Everything is cheaper here….EVERYTHING!

One way I really fit in here is my innate thriftiness. I am a coupon clipper, points whore (Air Miles etc), and so on. I have never had a problem bringing my own drink into a movie theatre or grilling a cashier if a price comes up higher than listed.

These natural attributes were not always welcome in Vancouver; but in Winnipeg, they make me friends.

It was noted that I am often late when picking a certain Winnipegger up from the Vancouver Airport. I explained that I am not late – I am just on time. As anyone from the Vancouver area will tell you, just on time is the aim when picking someone up from the airport. This way, one can just pull up and pick someone up in the pick-up zone, which strictly allows no waiting. If you need to pull into the parkade, even for a few minutes, it will cost the same as it costs to park at the Winnipeg Airport for an entire day….really.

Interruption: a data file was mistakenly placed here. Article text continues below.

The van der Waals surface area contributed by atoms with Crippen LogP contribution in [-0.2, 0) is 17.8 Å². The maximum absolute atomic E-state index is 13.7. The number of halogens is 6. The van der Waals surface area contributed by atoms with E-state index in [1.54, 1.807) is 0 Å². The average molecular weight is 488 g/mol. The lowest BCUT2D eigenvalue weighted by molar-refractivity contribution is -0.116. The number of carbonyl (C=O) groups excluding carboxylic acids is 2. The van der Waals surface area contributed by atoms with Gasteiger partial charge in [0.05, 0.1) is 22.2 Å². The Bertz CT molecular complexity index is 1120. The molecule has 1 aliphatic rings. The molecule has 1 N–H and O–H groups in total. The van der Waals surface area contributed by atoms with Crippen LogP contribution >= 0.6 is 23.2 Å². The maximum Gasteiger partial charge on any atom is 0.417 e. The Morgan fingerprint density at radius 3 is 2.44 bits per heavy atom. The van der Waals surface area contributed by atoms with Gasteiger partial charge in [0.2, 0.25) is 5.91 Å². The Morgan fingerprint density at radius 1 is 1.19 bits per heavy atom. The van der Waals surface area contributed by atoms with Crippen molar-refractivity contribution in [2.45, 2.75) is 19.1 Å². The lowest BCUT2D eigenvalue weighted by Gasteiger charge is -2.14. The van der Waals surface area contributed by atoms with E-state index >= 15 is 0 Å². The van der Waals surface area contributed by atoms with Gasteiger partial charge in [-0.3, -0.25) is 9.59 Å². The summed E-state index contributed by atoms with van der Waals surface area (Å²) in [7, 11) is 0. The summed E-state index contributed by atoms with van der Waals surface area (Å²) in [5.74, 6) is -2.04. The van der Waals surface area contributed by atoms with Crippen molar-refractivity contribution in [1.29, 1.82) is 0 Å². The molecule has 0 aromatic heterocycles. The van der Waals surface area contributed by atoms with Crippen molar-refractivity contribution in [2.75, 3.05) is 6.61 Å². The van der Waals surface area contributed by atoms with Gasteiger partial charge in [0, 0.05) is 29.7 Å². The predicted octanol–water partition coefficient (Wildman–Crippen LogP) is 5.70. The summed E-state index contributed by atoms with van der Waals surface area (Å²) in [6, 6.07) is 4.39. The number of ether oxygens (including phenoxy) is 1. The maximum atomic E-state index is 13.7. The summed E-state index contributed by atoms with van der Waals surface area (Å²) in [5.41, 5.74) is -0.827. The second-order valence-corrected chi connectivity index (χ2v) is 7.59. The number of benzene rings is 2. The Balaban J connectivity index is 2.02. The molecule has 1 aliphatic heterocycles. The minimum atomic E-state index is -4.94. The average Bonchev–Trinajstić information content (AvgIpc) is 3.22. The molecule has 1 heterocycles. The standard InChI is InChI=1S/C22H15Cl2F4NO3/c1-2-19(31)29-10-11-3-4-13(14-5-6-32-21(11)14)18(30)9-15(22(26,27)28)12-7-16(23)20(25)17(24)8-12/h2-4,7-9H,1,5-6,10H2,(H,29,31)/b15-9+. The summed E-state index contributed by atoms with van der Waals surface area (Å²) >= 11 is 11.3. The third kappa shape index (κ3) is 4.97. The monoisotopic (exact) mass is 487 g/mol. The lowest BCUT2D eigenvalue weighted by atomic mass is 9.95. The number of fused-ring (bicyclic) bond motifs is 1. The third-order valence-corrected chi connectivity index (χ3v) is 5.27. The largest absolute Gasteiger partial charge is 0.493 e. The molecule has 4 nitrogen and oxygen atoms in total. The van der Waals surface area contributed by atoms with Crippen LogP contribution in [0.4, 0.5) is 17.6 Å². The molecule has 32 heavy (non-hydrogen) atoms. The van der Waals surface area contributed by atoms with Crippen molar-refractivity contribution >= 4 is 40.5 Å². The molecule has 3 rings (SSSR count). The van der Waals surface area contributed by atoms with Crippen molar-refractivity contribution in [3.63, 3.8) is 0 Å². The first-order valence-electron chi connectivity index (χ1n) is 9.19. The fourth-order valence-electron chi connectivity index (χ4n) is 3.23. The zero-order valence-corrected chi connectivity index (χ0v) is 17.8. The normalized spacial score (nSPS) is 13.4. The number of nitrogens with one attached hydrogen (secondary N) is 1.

The cost of parking at the Vancouver airport is $4.75/15 minutes: at the Winnipeg airport, it is $1. The cost of transit from the airport to anywhere in Winnipeg is $2.50…In Greater Vancouver it ranges from $2.75 to $5.50 plus a $5 surcharge if taking the Skytrain (Vancouver’s rapid transit)…which most people do.

Everything costs more in BC. I am sure there are some exceptions. Salmon might be cheaper. And maybe cedar. Gas is about 20 cents/litre less expensive in Winnipeg. My home insurance is about 40% of what it was in Vancouver. There are no provincial health care premiums in Manitoba. In BC, health care premiums are currently $69.75/month. In addition, every year that a college or university graduate lives in Manitoba, their tuition is rebated to them up to 60% over 10 years to a maximum of $25, 000.